Stephanie Middleberg, RD, may be an expert on child eating habits—she’s the best-selling author of The Big Book of Organic Baby Food and founder of Middleberg Nutrition—but that doesn’t mean that she doesn’t know this simple truth about feeding toddlers: It’s hard. “As my son turned 2, he grew pickier and more opinionated not only about what he was eating but about how and when he was eating it,” she says. “This led to some chaotic nights, especially with two working parents.”
Middleberg didn’t want to spend her evenings cooking multiple meals for her family, or worse, eating the same toddler-pleasing dish, again and again, so she decided that her cooking routine had to get organized. “I had to commit to planning out the meals for the week and ensuring that the whole family ate the same meal,” she continues. “This is really important because it ensures that what I’m preparing is healthy and it eliminates the stress of the weeknight shuffle.”
If you’re finding that you’re an overworked family chef because your toddler is creating the unpredictable menu, then use Middleberg’s advice to get your kitchen—and your kid’s eating habits—under control. We asked her for tips on meal planning for toddlers as well as little adjustments to keep in mind so that the routine stays flexible. “It’s important to set your priorities from day one,” she says.
Make a Routine for the Whole Day
“As parents, it’s our role to provide structured, healthy family meals and snacks,” she says. “This includes breakfast, snack, lunch, snack, and dinner.” Middleburg notes that it’s important for kids to have two nutritional and filling snacks per day to control their blood sugar—which regulates their moods—and that they should include a protein, a fiber, and a fat. Examples include chicken, hummus, yogurt, fruits, vegetables, avocado, and nuts. So you can make a yogurt parfait, pumpkin energy bites, or a simple bag of fruit and cheese, she says.
“Your child, though, is in charge of how much they eat,” Middleburg says. “If your child isn’t hungry for a snack, then there is no reason to force them to eat. The goal is for your kids to be hungry at mealtime.”
Stick to a Dinner Schedule
The most important step in creating a meal plan, Middleburg says, is to make a general category for dinner each night of the week. For instance, she notes that Monday night can be slow cooker night, Tuesday can be taco night, Wednesday can be fish night, Thursday can be burger night, and so on.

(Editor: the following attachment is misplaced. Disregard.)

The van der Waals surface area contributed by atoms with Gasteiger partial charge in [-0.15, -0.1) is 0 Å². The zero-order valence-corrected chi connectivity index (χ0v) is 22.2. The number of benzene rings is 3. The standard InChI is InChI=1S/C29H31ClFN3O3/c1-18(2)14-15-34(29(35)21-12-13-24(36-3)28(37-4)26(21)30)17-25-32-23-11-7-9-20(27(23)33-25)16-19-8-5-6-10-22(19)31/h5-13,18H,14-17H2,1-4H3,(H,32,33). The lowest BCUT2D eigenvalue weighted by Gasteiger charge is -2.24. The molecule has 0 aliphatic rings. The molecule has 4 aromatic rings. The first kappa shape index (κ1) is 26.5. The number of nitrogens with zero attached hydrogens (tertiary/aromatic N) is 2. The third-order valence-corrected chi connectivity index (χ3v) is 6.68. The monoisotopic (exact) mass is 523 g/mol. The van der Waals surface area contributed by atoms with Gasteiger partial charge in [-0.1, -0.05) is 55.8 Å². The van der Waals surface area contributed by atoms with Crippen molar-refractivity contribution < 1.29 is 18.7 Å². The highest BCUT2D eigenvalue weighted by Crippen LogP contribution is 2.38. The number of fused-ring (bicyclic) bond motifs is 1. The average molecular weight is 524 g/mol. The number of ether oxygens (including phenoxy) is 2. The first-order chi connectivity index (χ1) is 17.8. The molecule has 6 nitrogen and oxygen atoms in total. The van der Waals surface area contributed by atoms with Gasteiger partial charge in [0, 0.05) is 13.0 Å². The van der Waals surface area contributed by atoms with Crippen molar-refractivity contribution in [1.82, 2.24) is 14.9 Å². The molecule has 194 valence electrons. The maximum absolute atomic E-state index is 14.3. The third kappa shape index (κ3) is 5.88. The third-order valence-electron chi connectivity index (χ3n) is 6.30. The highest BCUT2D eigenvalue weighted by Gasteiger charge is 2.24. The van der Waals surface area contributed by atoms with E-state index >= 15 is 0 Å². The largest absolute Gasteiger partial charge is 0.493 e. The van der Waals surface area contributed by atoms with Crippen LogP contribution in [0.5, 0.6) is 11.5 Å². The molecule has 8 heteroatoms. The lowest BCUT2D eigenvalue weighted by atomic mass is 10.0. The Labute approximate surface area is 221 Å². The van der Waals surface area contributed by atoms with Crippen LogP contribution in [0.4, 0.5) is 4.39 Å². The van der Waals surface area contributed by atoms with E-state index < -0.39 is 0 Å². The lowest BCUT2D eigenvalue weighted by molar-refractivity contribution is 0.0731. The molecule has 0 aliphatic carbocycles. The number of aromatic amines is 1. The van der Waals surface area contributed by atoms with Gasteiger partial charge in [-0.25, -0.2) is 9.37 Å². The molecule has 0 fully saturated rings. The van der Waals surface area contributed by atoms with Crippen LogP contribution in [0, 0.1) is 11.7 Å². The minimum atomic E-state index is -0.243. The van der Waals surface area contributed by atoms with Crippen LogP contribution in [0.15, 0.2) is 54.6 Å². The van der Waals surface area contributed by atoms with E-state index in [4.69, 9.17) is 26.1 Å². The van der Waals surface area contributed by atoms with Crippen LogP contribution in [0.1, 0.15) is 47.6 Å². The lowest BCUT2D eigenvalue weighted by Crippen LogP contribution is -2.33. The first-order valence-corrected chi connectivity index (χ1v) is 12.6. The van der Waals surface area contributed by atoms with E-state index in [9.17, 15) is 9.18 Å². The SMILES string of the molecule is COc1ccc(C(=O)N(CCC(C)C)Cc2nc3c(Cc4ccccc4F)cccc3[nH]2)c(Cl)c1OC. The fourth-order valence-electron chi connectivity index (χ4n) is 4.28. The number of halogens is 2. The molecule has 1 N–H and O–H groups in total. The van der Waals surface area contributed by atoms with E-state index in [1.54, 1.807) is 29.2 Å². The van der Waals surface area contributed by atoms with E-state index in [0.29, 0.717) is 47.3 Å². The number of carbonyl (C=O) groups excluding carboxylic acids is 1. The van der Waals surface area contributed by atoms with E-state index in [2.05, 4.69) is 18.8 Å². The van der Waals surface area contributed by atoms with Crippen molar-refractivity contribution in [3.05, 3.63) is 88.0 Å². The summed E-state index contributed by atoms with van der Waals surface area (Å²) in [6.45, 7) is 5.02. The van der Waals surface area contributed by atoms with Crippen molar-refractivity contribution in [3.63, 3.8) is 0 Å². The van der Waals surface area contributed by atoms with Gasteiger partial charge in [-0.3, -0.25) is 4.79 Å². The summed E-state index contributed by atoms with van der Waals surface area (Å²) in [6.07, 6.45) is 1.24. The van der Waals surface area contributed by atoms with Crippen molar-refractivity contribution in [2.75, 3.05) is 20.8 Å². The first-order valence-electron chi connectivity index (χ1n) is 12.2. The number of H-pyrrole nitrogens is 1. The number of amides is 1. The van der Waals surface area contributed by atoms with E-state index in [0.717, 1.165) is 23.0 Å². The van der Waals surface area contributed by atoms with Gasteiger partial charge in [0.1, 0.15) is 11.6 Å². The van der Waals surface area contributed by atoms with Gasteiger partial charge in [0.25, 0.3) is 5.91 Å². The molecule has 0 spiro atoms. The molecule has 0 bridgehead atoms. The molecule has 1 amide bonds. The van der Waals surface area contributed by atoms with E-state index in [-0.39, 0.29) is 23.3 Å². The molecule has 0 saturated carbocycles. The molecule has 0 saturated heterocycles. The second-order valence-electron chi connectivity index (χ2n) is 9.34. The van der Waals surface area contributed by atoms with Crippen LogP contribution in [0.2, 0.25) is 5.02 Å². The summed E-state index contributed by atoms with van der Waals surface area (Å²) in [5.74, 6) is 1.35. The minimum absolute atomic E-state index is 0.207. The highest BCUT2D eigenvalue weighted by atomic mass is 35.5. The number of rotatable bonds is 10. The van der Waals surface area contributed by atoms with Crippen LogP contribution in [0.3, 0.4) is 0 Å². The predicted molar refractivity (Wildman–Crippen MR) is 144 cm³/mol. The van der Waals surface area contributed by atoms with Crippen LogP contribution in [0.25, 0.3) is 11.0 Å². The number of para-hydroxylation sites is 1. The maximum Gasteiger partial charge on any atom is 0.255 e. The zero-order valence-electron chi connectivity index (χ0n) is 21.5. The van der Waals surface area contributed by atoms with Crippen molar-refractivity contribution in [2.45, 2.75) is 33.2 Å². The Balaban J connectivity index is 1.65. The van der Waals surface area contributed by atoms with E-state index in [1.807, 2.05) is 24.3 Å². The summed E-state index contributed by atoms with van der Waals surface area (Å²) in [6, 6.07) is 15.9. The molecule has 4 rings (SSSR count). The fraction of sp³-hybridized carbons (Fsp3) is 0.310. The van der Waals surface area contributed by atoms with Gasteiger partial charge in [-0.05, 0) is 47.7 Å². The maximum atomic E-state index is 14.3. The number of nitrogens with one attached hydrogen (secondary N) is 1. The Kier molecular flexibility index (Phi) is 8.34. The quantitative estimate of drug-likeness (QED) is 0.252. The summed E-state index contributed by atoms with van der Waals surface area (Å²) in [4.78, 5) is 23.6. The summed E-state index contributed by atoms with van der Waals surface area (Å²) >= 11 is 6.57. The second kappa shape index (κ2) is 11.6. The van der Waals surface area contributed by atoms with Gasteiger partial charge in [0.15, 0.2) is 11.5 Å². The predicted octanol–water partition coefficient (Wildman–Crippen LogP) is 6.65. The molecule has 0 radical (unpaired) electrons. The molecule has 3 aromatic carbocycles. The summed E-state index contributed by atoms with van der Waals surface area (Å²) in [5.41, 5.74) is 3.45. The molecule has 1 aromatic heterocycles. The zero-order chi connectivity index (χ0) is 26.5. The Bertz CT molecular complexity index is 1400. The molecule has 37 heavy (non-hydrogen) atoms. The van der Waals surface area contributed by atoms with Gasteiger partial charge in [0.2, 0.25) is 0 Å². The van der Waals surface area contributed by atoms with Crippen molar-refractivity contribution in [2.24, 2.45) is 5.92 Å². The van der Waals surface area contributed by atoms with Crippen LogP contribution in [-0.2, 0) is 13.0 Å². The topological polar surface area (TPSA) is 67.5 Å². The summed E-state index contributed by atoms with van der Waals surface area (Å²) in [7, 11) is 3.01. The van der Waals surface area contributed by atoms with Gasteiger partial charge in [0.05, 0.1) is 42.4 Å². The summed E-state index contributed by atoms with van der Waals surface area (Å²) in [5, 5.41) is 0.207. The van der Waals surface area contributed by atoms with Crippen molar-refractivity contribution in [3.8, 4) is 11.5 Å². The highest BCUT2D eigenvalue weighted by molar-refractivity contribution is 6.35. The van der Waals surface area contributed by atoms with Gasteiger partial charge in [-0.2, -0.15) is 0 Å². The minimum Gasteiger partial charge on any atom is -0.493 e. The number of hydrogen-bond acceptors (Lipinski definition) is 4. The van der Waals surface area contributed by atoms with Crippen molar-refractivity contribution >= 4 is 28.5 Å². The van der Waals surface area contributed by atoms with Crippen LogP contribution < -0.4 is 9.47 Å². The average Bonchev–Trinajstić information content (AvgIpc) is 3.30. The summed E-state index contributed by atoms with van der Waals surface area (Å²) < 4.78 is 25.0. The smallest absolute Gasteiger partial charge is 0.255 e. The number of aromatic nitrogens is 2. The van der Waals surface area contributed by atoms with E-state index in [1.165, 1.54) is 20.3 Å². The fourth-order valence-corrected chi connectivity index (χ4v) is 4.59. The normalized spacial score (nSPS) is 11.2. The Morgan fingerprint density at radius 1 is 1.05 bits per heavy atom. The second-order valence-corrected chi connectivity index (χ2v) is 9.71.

“The structure is good for parents and kids and anyone else helping with meal prep,” she notes. “It significantly cuts down on mealtime stress and gives a framework for everyone.” Because the terms are flexible enough for multiple ideas in one category, no one will get bored.
Try Not to Overthink It Too Much
“I know as parents we can get frustrated and mealtime can be stressful, but this is a time where exploration and play should be encouraged,” Middleburg notes. “Let them get messy, and try not to pressure your little one into trying new foods or eating—it will only backfire!”
“We are huge fans of playing music at the dinner table, whether it is toddler radio, jazz, or adult songs,” she says. “My son loves music, and I know it puts him in a good mood. Plus, it will get him to sit down for a few extra minutes.”
Don’t Get Too Repetitive
It’ll be a relief once you’ve figured out a meal plan that works for the whole family—but don’t be afraid to regularly welcome new flavors in, too. “In order to prevent pickiness, I recommend trying to include something new every day,” she says. “Give your child a small amount of something new, and serve it with something familiar.”
And on that note, Middleburg says that it’s important not to force your kid to eat something, either. “You don’t need to ask them to try it, but by exposing them to new foods, you get them used to it,” she says. “Hopefully they’ll soon feel comfortable to taste it on their own.”
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